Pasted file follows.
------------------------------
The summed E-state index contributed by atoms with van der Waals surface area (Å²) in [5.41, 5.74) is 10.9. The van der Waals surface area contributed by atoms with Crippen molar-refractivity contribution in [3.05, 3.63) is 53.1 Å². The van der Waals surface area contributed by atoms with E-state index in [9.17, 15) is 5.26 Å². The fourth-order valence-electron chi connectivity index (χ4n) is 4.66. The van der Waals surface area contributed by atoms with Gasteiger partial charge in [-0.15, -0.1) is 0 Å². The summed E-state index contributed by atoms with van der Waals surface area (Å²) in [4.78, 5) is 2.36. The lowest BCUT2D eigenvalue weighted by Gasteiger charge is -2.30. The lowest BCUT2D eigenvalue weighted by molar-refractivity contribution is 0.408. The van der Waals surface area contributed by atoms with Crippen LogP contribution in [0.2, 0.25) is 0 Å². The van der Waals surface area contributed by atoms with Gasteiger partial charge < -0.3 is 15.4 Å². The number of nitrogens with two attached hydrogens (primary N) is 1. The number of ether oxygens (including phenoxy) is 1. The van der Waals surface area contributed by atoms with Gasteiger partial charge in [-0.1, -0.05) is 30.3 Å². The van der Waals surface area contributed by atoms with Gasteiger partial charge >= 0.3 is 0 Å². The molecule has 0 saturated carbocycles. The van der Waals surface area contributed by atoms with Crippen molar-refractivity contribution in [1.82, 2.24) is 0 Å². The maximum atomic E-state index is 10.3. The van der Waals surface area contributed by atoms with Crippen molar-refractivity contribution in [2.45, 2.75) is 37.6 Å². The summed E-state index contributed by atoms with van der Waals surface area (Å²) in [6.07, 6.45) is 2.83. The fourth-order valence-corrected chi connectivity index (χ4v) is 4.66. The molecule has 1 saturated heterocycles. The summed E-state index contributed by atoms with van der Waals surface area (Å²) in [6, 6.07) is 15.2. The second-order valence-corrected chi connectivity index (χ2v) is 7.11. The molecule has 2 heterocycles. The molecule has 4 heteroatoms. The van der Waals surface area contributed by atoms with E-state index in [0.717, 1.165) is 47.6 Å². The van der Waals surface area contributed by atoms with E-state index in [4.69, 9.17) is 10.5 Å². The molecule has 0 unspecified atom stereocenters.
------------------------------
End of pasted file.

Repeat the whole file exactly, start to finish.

The summed E-state index contributed by atoms with van der Waals surface area (Å²) in [5.41, 5.74) is 10.9. The van der Waals surface area contributed by atoms with Crippen molar-refractivity contribution in [3.05, 3.63) is 53.1 Å². The van der Waals surface area contributed by atoms with E-state index in [9.17, 15) is 5.26 Å². The fourth-order valence-electron chi connectivity index (χ4n) is 4.66. The van der Waals surface area contributed by atoms with Gasteiger partial charge in [-0.15, -0.1) is 0 Å². The summed E-state index contributed by atoms with van der Waals surface area (Å²) in [4.78, 5) is 2.36. The lowest BCUT2D eigenvalue weighted by Gasteiger charge is -2.30. The lowest BCUT2D eigenvalue weighted by molar-refractivity contribution is 0.408. The van der Waals surface area contributed by atoms with Crippen LogP contribution in [0.2, 0.25) is 0 Å². The van der Waals surface area contributed by atoms with Gasteiger partial charge < -0.3 is 15.4 Å². The number of nitrogens with two attached hydrogens (primary N) is 1. The number of ether oxygens (including phenoxy) is 1. The van der Waals surface area contributed by atoms with Gasteiger partial charge in [-0.1, -0.05) is 30.3 Å². The van der Waals surface area contributed by atoms with Gasteiger partial charge >= 0.3 is 0 Å². The molecule has 0 saturated carbocycles. The van der Waals surface area contributed by atoms with Crippen molar-refractivity contribution in [1.82, 2.24) is 0 Å². The maximum atomic E-state index is 10.3. The van der Waals surface area contributed by atoms with Crippen molar-refractivity contribution in [2.45, 2.75) is 37.6 Å². The summed E-state index contributed by atoms with van der Waals surface area (Å²) in [6.07, 6.45) is 2.83. The fourth-order valence-corrected chi connectivity index (χ4v) is 4.66. The molecule has 1 saturated heterocycles. The summed E-state index contributed by atoms with van der Waals surface area (Å²) in [6, 6.07) is 15.2. The second-order valence-corrected chi connectivity index (χ2v) is 7.11. The molecule has 2 heterocycles. The molecule has 4 heteroatoms. The van der Waals surface area contributed by atoms with E-state index in [0.717, 1.165) is 47.6 Å². The van der Waals surface area contributed by atoms with E-state index in [4.69, 9.17) is 10.5 Å². The molecule has 0 unspecified atom stereocenters.